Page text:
Such changes have also affected the collective water sharing mechanisms that existed among farm owners earlier. For instance, the collective management of water bodies such as ponds are completely disrupted. Though, these ponds are private property in legal terms, in practice they had the characteristics of common pool resources. There were normative arrangements to allocate water to other users (apart from the owner). As a reciprocal measure, the users involved in the annual maintenance and cleaning of these water bodies. However, due to the above-mentioned factors of changes in family structures, labour scarcity and emergence of new livelihood opportunities, these practices were disrupted. Moreover, with less availability of water, the pond owners also began to impose restrictions for other users to access the pond. Today, these ponds and canals are filled with silt and waste, affecting the flow of water or its conservation.
A counter practice that has emerged in the above-mentioned contexts is the ecological restoration initiatives of few actors such as the Agricultural Department, Gram Panchayat and Women’s Self Help Groups. The State government also enacted The Kerala Conservation of Paddy land and Wetland Act of 2008 with the intent to prevent the conversion of paddy fields into any commercial lands. Nevertheless, elderly farmers and environmental experts are apprehensive about the effectiveness of ecological restoration as such. They believe that once converted, it is very difficult to ecologically reclaim paddy fields to their original status. The originally intended impact of the Kerala Conservation of Paddy land and Wetland Act, 2008 is yet to be seen.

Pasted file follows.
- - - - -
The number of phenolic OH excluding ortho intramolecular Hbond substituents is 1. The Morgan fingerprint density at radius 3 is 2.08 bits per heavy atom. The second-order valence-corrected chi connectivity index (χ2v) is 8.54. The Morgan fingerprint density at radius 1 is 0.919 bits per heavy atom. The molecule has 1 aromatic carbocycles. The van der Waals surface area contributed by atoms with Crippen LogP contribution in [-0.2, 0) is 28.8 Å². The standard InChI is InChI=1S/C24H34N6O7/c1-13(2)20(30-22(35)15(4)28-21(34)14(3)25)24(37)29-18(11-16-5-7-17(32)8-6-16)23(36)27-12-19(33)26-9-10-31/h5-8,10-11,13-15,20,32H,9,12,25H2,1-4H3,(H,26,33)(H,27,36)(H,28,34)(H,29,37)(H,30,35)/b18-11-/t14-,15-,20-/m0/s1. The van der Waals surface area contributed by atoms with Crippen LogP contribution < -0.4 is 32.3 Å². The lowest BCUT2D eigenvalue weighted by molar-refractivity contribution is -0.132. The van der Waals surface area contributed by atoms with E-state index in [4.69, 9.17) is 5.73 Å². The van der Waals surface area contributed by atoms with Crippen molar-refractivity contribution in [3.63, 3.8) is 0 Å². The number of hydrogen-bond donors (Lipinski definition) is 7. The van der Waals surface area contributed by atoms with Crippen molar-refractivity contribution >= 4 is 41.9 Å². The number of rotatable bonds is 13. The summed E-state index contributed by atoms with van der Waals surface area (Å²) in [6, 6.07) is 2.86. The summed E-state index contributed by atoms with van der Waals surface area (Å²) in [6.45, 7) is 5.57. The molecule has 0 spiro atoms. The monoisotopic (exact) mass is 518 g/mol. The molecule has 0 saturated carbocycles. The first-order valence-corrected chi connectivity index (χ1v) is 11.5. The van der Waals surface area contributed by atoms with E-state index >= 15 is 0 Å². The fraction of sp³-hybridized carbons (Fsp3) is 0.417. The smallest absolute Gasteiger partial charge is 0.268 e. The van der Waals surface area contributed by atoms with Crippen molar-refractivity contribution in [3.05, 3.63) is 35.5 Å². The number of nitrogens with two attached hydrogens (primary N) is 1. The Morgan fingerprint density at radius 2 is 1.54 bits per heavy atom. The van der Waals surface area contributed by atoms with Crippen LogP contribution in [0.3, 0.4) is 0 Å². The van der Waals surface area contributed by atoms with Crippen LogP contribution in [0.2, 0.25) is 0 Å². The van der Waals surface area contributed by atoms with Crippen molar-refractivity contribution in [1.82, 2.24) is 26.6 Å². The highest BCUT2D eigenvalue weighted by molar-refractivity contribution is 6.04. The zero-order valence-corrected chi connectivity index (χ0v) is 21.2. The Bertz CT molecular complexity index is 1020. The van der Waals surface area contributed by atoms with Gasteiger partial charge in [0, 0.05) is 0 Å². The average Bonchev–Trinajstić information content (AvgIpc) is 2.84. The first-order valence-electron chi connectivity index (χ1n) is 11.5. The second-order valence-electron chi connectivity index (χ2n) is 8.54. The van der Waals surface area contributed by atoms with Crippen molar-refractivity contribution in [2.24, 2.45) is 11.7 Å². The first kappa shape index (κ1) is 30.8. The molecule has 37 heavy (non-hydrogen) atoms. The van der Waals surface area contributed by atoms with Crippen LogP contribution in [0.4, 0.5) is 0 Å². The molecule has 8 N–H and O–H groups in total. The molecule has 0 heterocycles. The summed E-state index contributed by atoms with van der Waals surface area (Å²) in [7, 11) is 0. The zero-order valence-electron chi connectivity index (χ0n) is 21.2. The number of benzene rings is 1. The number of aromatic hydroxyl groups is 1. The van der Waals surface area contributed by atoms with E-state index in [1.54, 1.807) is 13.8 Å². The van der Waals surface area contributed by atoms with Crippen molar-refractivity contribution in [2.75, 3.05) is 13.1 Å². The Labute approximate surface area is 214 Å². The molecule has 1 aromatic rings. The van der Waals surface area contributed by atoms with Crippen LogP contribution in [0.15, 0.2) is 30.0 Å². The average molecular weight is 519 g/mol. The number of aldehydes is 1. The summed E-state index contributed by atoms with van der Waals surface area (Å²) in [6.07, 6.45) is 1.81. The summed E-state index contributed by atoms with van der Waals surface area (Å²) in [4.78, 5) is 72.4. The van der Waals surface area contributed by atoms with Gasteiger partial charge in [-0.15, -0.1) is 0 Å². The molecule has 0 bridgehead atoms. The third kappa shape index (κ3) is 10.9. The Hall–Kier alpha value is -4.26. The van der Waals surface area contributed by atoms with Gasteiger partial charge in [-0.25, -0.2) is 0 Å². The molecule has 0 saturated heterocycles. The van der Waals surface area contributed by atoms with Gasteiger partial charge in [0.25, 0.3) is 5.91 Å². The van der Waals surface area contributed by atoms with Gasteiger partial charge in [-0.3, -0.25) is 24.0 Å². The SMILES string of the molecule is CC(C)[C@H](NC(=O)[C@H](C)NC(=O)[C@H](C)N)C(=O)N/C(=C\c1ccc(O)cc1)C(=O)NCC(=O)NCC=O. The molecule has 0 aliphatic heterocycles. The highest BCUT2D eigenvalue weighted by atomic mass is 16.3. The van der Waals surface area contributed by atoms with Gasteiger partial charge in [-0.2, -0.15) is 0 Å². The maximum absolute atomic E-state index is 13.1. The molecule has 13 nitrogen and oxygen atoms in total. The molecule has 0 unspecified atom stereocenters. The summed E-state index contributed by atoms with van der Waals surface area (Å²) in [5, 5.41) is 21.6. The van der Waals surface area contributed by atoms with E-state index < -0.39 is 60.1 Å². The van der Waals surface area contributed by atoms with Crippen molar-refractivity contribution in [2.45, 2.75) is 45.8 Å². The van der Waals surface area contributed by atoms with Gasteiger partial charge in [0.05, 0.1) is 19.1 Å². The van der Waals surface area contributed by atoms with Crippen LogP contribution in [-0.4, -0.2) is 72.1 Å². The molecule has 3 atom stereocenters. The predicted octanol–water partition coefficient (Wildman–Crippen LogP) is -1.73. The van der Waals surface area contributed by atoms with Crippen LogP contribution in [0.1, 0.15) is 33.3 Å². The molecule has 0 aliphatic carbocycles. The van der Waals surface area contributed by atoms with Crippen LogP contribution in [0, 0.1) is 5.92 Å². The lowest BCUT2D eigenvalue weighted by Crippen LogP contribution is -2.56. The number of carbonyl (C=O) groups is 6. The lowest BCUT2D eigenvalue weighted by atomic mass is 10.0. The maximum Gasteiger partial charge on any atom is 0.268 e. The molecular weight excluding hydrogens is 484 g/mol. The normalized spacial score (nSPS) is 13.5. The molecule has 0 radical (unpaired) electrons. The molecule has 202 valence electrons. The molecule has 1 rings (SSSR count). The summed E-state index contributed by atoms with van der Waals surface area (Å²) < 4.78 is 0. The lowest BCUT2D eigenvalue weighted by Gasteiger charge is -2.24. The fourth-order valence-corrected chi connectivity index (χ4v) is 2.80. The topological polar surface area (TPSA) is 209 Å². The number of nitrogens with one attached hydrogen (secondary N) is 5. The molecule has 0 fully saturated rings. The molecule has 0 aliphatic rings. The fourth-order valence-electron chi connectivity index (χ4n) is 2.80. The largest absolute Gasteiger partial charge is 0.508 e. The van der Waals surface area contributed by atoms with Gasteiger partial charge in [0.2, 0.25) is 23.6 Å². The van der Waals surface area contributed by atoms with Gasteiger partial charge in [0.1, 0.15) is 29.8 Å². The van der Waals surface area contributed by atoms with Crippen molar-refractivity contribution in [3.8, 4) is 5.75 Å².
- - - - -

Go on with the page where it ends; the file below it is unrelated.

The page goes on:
Impact of ecosystem changes on secondary resource users
The above-mentioned ecosystem changes and regulatory arrangements have not only affected the farmers but also other resource dependent communities such as the potters. The potters today have very restricted access to resource units essential for their occupation such as clay, firewood and coconut husk. With the reduction in paddy farming and lack of moisture in the fields, the availability of clay from the fields and adjoining areas has also considerably reduced. This is very much evident in the upper river basin namely, Lekkidi-Perur. The scarcity of clay due to limited access has resulted in the over-exploitation of accessible resources. This is very evident in the lower river basin, namely Vaniyamkulam, where potters have no other option but to dig out more clay beyond the lands’ carrying capacity. This has further resulted in the destruction of natural aquifers, and thereby severely constraining the water storing capacities of these fields. Therefore, these days many farm owners restrict potters from accessing their land. As the farm land is also diversified for other non-farm uses, land owners deny the potters to access their land or dig out clay from it. This in turn has added to the livelihood uncertainties of the potter community.